Rory McIlroy hopes for plain sailing after ferry trip

Rory McIlroy shares a joke with Gavin Hastings during the pro-am ahead of the AAM Scottish Open at Dundonald Links.  Picture: Gregory Shamus/Getty Images
Rory McIlroy shares a joke with Gavin Hastings during the pro-am ahead of the AAM Scottish Open at Dundonald Links. Picture: Gregory Shamus/Getty Images
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Having taken the ferry from Belfast to Cairnryan for this week’s Aberdeen Asset Management Scottish Open in 
Ayrshire, Rory McIlroy is hoping it will be plain sailing on the golf course from now on as he bids to ignite his season the same way he did after his last appearance in this event.

The Ulsterman used the tournament three years ago at Royal Aberdeen, where he tied for 14th behind Justin Rose, to spark a brilliant run, winning the Open Championship, WGC-Bridgestone Invitational and US PGA Championship in successive events.

Rory McIlroy signs autographs at Dundonald Links.  Picture: Gregory Shamus/Getty Images

Rory McIlroy signs autographs at Dundonald Links. Picture: Gregory Shamus/Getty Images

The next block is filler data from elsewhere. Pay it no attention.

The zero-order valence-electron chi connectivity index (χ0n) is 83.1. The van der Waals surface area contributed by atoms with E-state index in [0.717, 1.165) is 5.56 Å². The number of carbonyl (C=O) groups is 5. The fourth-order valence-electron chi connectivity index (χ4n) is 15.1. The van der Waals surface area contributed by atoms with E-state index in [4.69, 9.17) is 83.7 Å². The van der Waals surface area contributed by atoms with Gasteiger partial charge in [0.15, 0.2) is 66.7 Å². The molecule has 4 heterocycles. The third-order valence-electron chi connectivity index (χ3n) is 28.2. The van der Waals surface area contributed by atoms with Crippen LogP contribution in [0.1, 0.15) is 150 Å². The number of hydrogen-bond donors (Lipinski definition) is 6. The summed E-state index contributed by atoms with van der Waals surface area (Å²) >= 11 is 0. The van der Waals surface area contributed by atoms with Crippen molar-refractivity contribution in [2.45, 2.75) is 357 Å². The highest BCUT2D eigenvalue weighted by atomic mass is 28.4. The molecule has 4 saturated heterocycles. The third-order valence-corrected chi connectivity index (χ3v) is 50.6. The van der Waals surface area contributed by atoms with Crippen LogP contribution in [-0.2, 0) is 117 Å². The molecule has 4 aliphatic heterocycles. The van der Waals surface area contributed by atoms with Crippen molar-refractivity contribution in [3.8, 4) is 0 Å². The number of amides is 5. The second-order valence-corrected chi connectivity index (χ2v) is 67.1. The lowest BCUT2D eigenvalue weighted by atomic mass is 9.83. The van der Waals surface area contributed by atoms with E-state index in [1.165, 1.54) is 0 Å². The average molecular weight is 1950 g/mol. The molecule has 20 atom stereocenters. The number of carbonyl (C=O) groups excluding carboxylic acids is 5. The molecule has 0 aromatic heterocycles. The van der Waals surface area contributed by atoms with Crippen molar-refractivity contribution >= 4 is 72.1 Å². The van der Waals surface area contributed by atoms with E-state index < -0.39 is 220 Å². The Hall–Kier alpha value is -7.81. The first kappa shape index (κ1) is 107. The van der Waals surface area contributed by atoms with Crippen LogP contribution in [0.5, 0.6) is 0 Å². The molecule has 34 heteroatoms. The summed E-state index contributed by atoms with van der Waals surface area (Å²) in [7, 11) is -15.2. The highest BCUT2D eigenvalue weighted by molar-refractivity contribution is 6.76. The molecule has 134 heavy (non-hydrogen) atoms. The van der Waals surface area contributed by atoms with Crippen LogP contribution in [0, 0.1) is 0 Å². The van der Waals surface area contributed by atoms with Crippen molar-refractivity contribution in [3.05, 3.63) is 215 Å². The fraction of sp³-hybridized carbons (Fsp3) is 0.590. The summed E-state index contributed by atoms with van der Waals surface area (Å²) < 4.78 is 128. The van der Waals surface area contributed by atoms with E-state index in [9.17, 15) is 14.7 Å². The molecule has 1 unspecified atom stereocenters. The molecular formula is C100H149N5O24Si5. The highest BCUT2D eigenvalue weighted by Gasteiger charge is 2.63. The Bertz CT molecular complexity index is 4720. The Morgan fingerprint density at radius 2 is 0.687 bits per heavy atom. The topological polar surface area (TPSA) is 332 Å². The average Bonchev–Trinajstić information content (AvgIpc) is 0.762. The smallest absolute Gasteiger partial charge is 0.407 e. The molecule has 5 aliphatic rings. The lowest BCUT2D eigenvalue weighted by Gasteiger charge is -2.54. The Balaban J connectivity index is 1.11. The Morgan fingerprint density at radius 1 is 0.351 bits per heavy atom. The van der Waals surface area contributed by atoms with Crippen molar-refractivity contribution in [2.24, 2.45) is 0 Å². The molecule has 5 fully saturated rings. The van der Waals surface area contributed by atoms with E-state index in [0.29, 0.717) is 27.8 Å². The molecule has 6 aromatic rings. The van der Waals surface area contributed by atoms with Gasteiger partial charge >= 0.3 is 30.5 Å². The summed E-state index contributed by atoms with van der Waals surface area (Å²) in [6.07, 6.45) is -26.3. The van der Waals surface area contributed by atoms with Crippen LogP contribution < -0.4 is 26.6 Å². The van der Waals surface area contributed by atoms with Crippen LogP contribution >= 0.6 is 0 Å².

That, of course, will be hard to match over the next few weeks, but McIlroy believes he is close to finding that sort of form again and is hoping that a decision he has taken since missing the cut in the Irish Open last week can see him starting to be become a presence again on leaderboards for the rest of the campaign.

“After getting the ferry over here on Monday, I did some putting on my own to try and take ownership of what I’m really working on,” said the 28-year-old, who is headling the strongest field of the season on the European Tour for the Scottish Open’s first visit to Dundonald Links.

“With every other part of my game, I have ownership of it. I’ve worked with [coach] Michael Bannon for over 20 years, so, if he tells me anything, I will challenge him. I will say, ‘why am I doing that’ because I feel like I know my golf swing better than anyone else and I know the feelings that I have and I know what I want to do.